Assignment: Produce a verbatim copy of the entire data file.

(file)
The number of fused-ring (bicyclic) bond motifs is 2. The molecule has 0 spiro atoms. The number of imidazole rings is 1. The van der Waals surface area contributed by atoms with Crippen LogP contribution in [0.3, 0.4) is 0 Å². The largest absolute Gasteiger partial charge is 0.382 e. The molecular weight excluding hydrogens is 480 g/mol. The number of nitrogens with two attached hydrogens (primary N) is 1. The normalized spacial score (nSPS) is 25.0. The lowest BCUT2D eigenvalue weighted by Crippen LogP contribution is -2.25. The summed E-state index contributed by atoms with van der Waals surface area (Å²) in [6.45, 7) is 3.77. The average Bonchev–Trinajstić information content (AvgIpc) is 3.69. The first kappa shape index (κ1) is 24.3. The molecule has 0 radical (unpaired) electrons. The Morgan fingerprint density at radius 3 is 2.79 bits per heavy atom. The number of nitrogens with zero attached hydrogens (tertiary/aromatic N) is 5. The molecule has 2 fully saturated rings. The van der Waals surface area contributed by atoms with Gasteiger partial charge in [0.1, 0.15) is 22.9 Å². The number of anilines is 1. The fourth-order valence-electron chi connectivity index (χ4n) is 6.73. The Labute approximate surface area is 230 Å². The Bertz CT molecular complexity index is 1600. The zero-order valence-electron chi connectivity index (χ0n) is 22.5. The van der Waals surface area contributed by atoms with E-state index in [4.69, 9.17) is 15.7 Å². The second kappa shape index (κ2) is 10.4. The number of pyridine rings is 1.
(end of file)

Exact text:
The number of fused-ring (bicyclic) bond motifs is 2. The molecule has 0 spiro atoms. The number of imidazole rings is 1. The van der Waals surface area contributed by atoms with Crippen LogP contribution in [0.3, 0.4) is 0 Å². The largest absolute Gasteiger partial charge is 0.382 e. The molecular weight excluding hydrogens is 480 g/mol. The number of nitrogens with two attached hydrogens (primary N) is 1. The normalized spacial score (nSPS) is 25.0. The lowest BCUT2D eigenvalue weighted by Crippen LogP contribution is -2.25. The summed E-state index contributed by atoms with van der Waals surface area (Å²) in [6.45, 7) is 3.77. The average Bonchev–Trinajstić information content (AvgIpc) is 3.69. The first kappa shape index (κ1) is 24.3. The molecule has 0 radical (unpaired) electrons. The Morgan fingerprint density at radius 3 is 2.79 bits per heavy atom. The number of nitrogens with zero attached hydrogens (tertiary/aromatic N) is 5. The molecule has 2 fully saturated rings. The van der Waals surface area contributed by atoms with Gasteiger partial charge in [0.1, 0.15) is 22.9 Å². The number of anilines is 1. The fourth-order valence-electron chi connectivity index (χ4n) is 6.73. The Labute approximate surface area is 230 Å². The Bertz CT molecular complexity index is 1600. The zero-order valence-electron chi connectivity index (χ0n) is 22.5. The van der Waals surface area contributed by atoms with E-state index in [4.69, 9.17) is 15.7 Å². The second kappa shape index (κ2) is 10.4. The number of pyridine rings is 1.